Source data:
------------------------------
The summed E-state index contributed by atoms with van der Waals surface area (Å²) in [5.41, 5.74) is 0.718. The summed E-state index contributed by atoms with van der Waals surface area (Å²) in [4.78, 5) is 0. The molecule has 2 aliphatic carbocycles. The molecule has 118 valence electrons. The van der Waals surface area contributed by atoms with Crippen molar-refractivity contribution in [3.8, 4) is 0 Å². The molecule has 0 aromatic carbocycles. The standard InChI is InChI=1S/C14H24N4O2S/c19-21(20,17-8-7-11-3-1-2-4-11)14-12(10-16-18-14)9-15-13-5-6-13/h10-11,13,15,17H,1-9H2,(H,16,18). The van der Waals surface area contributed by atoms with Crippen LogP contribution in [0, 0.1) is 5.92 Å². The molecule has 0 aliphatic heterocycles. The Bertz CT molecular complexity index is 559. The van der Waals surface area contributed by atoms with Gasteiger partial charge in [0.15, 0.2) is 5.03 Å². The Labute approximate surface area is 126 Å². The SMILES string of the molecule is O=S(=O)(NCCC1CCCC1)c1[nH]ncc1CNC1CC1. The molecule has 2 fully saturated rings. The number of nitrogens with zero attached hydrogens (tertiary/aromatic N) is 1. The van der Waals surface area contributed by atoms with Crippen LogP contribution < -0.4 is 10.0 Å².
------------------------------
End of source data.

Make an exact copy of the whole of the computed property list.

The summed E-state index contributed by atoms with van der Waals surface area (Å²) in [5.41, 5.74) is 0.718. The summed E-state index contributed by atoms with van der Waals surface area (Å²) in [4.78, 5) is 0. The molecule has 2 aliphatic carbocycles. The molecule has 118 valence electrons. The van der Waals surface area contributed by atoms with Crippen molar-refractivity contribution in [3.8, 4) is 0 Å². The molecule has 0 aromatic carbocycles. The standard InChI is InChI=1S/C14H24N4O2S/c19-21(20,17-8-7-11-3-1-2-4-11)14-12(10-16-18-14)9-15-13-5-6-13/h10-11,13,15,17H,1-9H2,(H,16,18). The van der Waals surface area contributed by atoms with Crippen LogP contribution in [0, 0.1) is 5.92 Å². The molecule has 0 aliphatic heterocycles. The Bertz CT molecular complexity index is 559. The van der Waals surface area contributed by atoms with Gasteiger partial charge in [0.15, 0.2) is 5.03 Å². The Labute approximate surface area is 126 Å². The SMILES string of the molecule is O=S(=O)(NCCC1CCCC1)c1[nH]ncc1CNC1CC1. The molecule has 2 fully saturated rings. The number of nitrogens with zero attached hydrogens (tertiary/aromatic N) is 1. The van der Waals surface area contributed by atoms with Crippen LogP contribution < -0.4 is 10.0 Å².